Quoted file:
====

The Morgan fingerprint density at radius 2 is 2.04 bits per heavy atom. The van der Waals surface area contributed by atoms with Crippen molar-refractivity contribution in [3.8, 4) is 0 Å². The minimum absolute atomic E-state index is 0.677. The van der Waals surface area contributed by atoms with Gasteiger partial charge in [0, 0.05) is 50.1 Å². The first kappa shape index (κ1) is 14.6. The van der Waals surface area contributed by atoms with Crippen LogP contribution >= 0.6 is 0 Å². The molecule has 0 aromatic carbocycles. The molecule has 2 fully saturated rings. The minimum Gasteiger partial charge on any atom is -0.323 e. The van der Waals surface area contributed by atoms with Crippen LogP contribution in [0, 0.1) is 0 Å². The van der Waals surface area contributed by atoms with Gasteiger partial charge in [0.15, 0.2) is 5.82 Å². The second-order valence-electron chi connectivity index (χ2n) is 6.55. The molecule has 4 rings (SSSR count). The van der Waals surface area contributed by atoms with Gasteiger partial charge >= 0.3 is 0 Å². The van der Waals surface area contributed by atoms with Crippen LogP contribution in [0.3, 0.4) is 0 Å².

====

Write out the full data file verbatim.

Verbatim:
The Morgan fingerprint density at radius 2 is 2.04 bits per heavy atom. The van der Waals surface area contributed by atoms with Crippen molar-refractivity contribution in [3.8, 4) is 0 Å². The minimum absolute atomic E-state index is 0.677. The van der Waals surface area contributed by atoms with Gasteiger partial charge in [0, 0.05) is 50.1 Å². The first kappa shape index (κ1) is 14.6. The van der Waals surface area contributed by atoms with Crippen LogP contribution >= 0.6 is 0 Å². The molecule has 0 aromatic carbocycles. The molecule has 2 fully saturated rings. The minimum Gasteiger partial charge on any atom is -0.323 e. The van der Waals surface area contributed by atoms with Crippen LogP contribution in [0, 0.1) is 0 Å². The van der Waals surface area contributed by atoms with Gasteiger partial charge in [0.15, 0.2) is 5.82 Å². The second-order valence-electron chi connectivity index (χ2n) is 6.55. The molecule has 4 rings (SSSR count). The van der Waals surface area contributed by atoms with Gasteiger partial charge >= 0.3 is 0 Å². The van der Waals surface area contributed by atoms with Crippen LogP contribution in [0.3, 0.4) is 0 Å².